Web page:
Roaming user profiles allow users to move between different computers and maintain the same environment and preference settings. A roaming mandatory user profile is a preconfigured user profile that you assign to users. Because users cannot change a roaming mandatory profile, using this type of profile ensures that these user profiles remain at a manageable size. Additionally, you can assign one mandatory profile to all users who require identical desktop configurations. This allows you to change the desktop environments for all those users by changing only one profile.
    MentholMoose
    LFCE - MCITP: EDA7, VA, SA, EA - MCSA:S 2003 - CCA (PVS 5, XD 3 / 4 / 5, XS 5 / 6) - VCP 4 / 5
  • phoeneousphoeneous Go ping yourself... Posts: 2,333Member ■■■■■■■□□□
    Yeah that's why that answer is wrong, there's no such thing as a group profile.


    I figured as much.
  • qnetqnet Posts: 27Member ■□□□□□□□□□
    Thanks to the original poster and those who answered, I was wondering about that question also.
  • category_fivecategory_five Posts: 6Member ■□□□□□□□□□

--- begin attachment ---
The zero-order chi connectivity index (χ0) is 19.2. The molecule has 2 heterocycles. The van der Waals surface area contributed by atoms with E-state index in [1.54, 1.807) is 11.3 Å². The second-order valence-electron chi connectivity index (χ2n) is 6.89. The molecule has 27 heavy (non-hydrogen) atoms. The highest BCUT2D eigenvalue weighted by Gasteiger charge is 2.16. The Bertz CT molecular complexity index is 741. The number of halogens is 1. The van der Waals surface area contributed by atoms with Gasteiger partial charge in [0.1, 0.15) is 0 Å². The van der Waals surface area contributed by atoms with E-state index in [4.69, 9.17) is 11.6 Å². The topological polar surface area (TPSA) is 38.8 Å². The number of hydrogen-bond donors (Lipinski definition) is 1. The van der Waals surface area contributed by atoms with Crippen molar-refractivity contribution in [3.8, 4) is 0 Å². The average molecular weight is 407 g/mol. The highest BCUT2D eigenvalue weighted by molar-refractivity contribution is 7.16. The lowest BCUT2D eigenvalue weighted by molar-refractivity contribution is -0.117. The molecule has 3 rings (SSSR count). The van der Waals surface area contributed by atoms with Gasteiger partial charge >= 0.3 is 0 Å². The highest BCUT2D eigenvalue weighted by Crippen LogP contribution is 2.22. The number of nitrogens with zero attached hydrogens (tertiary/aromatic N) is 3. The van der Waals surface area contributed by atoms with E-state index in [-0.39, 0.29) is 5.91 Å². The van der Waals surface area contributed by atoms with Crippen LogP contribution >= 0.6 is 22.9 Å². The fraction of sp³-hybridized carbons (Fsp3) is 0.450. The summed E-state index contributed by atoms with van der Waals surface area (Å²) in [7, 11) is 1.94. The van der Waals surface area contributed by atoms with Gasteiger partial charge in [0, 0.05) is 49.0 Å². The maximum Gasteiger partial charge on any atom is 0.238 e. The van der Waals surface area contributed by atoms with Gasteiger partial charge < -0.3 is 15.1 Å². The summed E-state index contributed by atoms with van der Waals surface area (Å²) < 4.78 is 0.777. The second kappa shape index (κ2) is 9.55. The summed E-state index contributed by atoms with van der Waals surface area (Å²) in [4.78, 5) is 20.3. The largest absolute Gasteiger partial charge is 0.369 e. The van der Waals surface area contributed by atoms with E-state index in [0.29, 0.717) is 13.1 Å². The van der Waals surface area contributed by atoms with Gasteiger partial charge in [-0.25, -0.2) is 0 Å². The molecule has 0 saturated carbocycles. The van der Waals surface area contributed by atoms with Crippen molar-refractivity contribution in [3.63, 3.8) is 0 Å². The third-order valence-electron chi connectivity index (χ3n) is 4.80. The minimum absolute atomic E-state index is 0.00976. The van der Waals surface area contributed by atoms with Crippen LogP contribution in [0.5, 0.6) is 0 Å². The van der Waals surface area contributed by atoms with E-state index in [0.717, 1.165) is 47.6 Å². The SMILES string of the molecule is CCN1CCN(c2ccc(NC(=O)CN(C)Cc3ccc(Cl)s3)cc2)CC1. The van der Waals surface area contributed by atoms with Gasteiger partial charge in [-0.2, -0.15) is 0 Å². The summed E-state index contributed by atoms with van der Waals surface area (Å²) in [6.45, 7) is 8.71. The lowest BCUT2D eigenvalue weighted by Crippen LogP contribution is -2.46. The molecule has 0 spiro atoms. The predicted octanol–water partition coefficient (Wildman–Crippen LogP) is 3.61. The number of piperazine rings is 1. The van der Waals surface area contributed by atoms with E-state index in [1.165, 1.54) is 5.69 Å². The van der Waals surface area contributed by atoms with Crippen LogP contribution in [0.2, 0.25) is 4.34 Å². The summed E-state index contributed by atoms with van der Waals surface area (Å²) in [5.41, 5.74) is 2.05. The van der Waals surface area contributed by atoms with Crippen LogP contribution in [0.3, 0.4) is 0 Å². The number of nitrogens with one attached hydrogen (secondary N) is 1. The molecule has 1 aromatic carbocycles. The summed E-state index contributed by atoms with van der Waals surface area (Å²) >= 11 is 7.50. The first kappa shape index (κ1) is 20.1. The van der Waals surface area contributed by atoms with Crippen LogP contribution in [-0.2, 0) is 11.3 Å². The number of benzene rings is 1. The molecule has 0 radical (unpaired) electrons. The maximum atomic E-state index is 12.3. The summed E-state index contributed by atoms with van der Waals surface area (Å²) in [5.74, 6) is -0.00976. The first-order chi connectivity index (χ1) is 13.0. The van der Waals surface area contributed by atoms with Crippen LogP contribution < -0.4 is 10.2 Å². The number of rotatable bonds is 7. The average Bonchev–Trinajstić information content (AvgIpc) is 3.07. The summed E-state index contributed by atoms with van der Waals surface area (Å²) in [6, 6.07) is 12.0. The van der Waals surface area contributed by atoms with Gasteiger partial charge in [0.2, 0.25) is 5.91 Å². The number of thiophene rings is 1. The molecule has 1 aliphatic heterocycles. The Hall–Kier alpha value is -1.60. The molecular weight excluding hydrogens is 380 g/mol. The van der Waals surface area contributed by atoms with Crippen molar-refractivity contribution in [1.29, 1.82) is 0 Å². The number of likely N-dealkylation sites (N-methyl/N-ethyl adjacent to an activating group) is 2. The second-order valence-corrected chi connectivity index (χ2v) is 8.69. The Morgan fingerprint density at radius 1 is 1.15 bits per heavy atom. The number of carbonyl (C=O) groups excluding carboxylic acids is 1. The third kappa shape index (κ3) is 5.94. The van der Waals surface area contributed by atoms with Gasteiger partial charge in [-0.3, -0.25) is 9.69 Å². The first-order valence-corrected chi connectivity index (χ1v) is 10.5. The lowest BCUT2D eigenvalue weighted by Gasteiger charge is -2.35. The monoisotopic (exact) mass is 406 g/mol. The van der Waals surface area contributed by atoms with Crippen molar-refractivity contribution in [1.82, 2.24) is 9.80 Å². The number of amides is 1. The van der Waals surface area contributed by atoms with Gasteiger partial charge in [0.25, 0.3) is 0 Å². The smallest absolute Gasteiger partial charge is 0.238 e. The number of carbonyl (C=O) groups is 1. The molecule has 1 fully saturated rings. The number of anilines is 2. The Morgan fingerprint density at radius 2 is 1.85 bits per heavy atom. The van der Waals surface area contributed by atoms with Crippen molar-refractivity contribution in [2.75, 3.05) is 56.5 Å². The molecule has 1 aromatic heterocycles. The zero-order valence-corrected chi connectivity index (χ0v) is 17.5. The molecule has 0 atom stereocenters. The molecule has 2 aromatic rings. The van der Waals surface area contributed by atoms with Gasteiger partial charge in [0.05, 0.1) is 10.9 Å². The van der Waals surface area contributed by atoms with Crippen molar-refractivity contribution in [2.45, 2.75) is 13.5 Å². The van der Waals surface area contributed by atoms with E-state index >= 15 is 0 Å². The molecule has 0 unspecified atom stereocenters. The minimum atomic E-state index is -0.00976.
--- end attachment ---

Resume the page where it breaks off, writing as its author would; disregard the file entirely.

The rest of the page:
Yeah that's why that answer is wrong, there's no such thing as a group profile. The question is trying to trick you into thinking you can assign a "group profile" to a group of users.

    From Using User Profiles in Windows Server 2003: Terminal Services Client (Remote Desktop):

    I don't know, the authors of Microsoft Press Managing and Maintaining a Microsoft Windows Server 2003 Environment (exam 70-290) think there is;
    Page 3-41, Exercise 5 details exactly how to, "Set Up a Preconfigured, Mandatory Group Profile" in 24 steps.
  • MentholMooseMentholMoose Senior Member Posts: 1,550Member ■■■■■■■■□□
    I don't know, the authors of Microsoft Press Managing and Maintaining a Microsoft Windows Server 2003 Environment (exam 70-290) think there is;
    Page 3-41, Exercise 5 details exactly how to, "Set Up a Preconfigured, Mandatory Group Profile" in 24 steps.
    I guess it's a typo, though it doesn't seem to be in the errata:
    MCSA/MCSE Self-Paced Training Kit (Exam 70-290): Managing and Maintaining a Microsoft Windows Server 2003 Environment, Second Edition comments and corrections

    Also now that I think about it, I'm not even sure answer b is correct. I've only ever used a mandatory user profile with it stored on a network share, which I think is required and wouldn't make it "local", as per this Technet article:
    How to assign a mandatory user profile in Windows XP
    MentholMoose
    LFCE - MCITP: EDA7, VA, SA, EA - MCSA:S 2003 - CCA (PVS 5, XD 3 / 4 / 5, XS 5 / 6) - VCP 4 / 5